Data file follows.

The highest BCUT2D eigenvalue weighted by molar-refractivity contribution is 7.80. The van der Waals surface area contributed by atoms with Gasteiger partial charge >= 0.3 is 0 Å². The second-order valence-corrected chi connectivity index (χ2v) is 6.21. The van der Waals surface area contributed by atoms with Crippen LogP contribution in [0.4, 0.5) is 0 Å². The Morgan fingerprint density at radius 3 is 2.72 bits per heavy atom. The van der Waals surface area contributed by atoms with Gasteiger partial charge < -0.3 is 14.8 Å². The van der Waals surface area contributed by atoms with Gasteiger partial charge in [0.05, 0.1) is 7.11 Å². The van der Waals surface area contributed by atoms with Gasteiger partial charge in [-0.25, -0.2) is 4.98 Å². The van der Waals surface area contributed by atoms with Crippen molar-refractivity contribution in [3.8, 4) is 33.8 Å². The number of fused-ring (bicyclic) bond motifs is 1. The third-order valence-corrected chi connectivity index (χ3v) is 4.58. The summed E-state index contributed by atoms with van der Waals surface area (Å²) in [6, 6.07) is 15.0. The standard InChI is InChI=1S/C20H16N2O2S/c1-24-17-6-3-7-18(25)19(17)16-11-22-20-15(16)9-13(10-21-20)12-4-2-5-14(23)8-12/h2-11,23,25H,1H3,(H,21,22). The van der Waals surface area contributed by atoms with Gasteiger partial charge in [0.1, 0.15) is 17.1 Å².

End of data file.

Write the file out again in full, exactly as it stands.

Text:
The highest BCUT2D eigenvalue weighted by molar-refractivity contribution is 7.80. The van der Waals surface area contributed by atoms with Gasteiger partial charge >= 0.3 is 0 Å². The second-order valence-corrected chi connectivity index (χ2v) is 6.21. The van der Waals surface area contributed by atoms with Crippen LogP contribution in [0.4, 0.5) is 0 Å². The Morgan fingerprint density at radius 3 is 2.72 bits per heavy atom. The van der Waals surface area contributed by atoms with Gasteiger partial charge < -0.3 is 14.8 Å². The van der Waals surface area contributed by atoms with Gasteiger partial charge in [0.05, 0.1) is 7.11 Å². The van der Waals surface area contributed by atoms with Gasteiger partial charge in [-0.25, -0.2) is 4.98 Å². The van der Waals surface area contributed by atoms with Crippen molar-refractivity contribution in [3.8, 4) is 33.8 Å². The number of fused-ring (bicyclic) bond motifs is 1. The third-order valence-corrected chi connectivity index (χ3v) is 4.58. The summed E-state index contributed by atoms with van der Waals surface area (Å²) in [6, 6.07) is 15.0. The standard InChI is InChI=1S/C20H16N2O2S/c1-24-17-6-3-7-18(25)19(17)16-11-22-20-15(16)9-13(10-21-20)12-4-2-5-14(23)8-12/h2-11,23,25H,1H3,(H,21,22). The van der Waals surface area contributed by atoms with Gasteiger partial charge in [0.1, 0.15) is 17.1 Å².